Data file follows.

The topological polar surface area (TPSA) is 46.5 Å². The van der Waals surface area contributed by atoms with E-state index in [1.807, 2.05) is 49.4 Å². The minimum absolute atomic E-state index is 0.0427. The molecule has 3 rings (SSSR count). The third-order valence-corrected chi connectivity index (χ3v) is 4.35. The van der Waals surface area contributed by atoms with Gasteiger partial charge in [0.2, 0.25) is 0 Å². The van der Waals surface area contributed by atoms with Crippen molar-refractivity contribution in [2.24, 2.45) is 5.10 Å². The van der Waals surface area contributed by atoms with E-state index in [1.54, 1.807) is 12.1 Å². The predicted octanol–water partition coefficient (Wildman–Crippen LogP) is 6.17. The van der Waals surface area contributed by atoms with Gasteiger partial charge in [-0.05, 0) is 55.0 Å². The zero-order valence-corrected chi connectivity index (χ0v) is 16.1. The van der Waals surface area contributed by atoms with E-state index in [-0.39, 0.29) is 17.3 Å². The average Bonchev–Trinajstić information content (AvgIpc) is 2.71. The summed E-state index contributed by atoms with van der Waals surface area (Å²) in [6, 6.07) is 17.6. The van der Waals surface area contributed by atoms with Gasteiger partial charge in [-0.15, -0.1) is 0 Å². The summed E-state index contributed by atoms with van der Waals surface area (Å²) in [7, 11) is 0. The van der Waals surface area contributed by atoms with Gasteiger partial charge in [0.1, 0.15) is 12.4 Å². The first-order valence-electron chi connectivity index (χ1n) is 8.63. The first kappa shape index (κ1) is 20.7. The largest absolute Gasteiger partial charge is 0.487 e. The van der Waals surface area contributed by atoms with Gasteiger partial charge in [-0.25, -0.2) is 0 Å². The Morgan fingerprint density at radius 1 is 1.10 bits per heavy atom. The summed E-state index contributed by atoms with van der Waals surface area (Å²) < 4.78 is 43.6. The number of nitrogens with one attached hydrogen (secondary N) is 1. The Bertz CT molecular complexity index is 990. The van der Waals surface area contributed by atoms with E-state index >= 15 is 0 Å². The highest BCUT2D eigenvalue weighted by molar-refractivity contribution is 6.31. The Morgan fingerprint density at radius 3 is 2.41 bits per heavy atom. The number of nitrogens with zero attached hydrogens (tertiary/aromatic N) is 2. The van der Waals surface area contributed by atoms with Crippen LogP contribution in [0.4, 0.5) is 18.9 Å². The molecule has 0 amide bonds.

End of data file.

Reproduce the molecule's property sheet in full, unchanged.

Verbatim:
The topological polar surface area (TPSA) is 46.5 Å². The van der Waals surface area contributed by atoms with E-state index in [1.807, 2.05) is 49.4 Å². The minimum absolute atomic E-state index is 0.0427. The molecule has 3 rings (SSSR count). The third-order valence-corrected chi connectivity index (χ3v) is 4.35. The van der Waals surface area contributed by atoms with Gasteiger partial charge in [0.2, 0.25) is 0 Å². The van der Waals surface area contributed by atoms with Crippen molar-refractivity contribution in [2.24, 2.45) is 5.10 Å². The van der Waals surface area contributed by atoms with E-state index in [1.54, 1.807) is 12.1 Å². The predicted octanol–water partition coefficient (Wildman–Crippen LogP) is 6.17. The van der Waals surface area contributed by atoms with Gasteiger partial charge in [-0.05, 0) is 55.0 Å². The zero-order valence-corrected chi connectivity index (χ0v) is 16.1. The van der Waals surface area contributed by atoms with E-state index in [-0.39, 0.29) is 17.3 Å². The average Bonchev–Trinajstić information content (AvgIpc) is 2.71. The summed E-state index contributed by atoms with van der Waals surface area (Å²) in [6, 6.07) is 17.6. The van der Waals surface area contributed by atoms with Gasteiger partial charge in [-0.15, -0.1) is 0 Å². The summed E-state index contributed by atoms with van der Waals surface area (Å²) in [7, 11) is 0. The van der Waals surface area contributed by atoms with Gasteiger partial charge in [0.1, 0.15) is 12.4 Å². The first-order valence-electron chi connectivity index (χ1n) is 8.63. The first kappa shape index (κ1) is 20.7. The largest absolute Gasteiger partial charge is 0.487 e. The van der Waals surface area contributed by atoms with Gasteiger partial charge in [-0.25, -0.2) is 0 Å². The Morgan fingerprint density at radius 1 is 1.10 bits per heavy atom. The summed E-state index contributed by atoms with van der Waals surface area (Å²) < 4.78 is 43.6. The number of nitrogens with one attached hydrogen (secondary N) is 1. The Bertz CT molecular complexity index is 990. The van der Waals surface area contributed by atoms with E-state index >= 15 is 0 Å². The highest BCUT2D eigenvalue weighted by molar-refractivity contribution is 6.31. The Morgan fingerprint density at radius 3 is 2.41 bits per heavy atom. The number of nitrogens with zero attached hydrogens (tertiary/aromatic N) is 2. The van der Waals surface area contributed by atoms with Crippen LogP contribution in [0.4, 0.5) is 18.9 Å². The molecule has 0 amide bonds.